Traditional Bergisch specialities
Bergisch dishes originate from hearty cuisine with simple ingredients. Try a “Kottenbotter”. A brown or black bread sandwich made with butter, pork sausage, onions and mustard. It used to constitute a typical breakfast for the grinders.
If visitors came, everything that was in the larder was put on the table: “Koffeedrenken met allem Dröm on Dran” (drinking coffee with all the trimmings). The Bergische Kaffeetafel (coffee and snacks) is celebrated at many restaurants and other eating establishments today. If you order it, you will be served raisin bread and black bread, honey, molasses, quark and cheese, rice pudding with cinnamon and sugar as well as Bergisch waffles with warm cherries and whipped cream. And in the middle of it all is the “Dröppelminna”, a tall, two-handled coffee pot, a predecessor to the modern coffee machine. Place your cup under the tap and watch how the coffee “drips in”.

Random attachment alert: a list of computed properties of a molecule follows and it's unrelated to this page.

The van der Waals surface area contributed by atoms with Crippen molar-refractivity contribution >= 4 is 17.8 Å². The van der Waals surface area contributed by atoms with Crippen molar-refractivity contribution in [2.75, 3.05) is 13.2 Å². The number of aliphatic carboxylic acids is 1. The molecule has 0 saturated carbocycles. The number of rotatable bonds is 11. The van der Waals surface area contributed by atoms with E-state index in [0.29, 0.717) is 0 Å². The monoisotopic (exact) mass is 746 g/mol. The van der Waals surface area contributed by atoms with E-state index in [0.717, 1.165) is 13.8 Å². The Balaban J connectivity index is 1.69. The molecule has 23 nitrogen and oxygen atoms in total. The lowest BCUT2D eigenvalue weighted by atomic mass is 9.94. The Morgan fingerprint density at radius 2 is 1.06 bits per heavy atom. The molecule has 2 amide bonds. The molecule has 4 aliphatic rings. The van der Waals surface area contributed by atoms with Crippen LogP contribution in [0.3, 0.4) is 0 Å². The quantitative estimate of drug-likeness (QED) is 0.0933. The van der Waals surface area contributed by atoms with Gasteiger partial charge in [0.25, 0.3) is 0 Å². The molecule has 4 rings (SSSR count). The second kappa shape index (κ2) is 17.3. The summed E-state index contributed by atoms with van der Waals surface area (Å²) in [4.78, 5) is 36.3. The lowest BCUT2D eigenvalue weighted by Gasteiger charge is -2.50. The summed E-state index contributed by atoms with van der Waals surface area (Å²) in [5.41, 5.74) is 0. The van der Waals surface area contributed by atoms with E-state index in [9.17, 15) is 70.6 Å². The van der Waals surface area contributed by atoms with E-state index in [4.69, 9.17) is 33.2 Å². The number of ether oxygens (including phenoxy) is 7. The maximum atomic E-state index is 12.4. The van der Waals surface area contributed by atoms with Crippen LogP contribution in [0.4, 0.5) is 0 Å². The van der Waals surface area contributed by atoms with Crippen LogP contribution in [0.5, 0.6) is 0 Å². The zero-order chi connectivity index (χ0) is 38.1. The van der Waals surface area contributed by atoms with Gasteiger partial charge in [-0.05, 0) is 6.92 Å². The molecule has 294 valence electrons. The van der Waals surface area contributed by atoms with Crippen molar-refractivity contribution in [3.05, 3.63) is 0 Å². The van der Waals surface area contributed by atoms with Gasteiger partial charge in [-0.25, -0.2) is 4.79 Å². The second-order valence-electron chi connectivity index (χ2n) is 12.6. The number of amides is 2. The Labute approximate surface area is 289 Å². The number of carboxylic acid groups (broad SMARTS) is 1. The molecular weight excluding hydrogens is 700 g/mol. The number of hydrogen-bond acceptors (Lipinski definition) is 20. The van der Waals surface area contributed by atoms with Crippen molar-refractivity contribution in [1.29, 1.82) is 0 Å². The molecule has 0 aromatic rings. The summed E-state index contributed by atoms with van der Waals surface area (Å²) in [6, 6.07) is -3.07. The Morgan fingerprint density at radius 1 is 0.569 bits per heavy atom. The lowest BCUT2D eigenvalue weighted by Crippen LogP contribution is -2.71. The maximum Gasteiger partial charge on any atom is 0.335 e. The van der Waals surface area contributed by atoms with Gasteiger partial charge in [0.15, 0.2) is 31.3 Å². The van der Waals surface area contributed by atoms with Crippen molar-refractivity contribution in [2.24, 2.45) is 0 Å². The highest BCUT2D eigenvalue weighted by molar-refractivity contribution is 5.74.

A lighter version of the Bergische Kaffeetafel consists of Bergisch waffles with hot cherries and whipped cream. With rice pudding or ice cream as an optional extra. In terms of calories though, they both work out to about the same.
New culinary interpretations
“Pillekuoken” (potato pancakes) and “Riefkuoken” (potato fritters) are heartier dishes. The first is a kind of pancake, the other a crispy potato fritter fried in fat, formerly known as “poor man's food”. Today it tastes delicious with salmon or apple sauce, molasses or apple syrup.
New Bergisch cuisine has reinterpreted traditional dishes such as turnip greens, herring dip and pearl barley making them a little lighter. And have you ever had pumpernickel for dessert?
A schnapps, brandy or liqueur to finish off your meal is highly recommended. An original Bergisch one, obviously. The Frantzen distillery in Remscheid has been producing fine schnapps and liqueurs since 1823.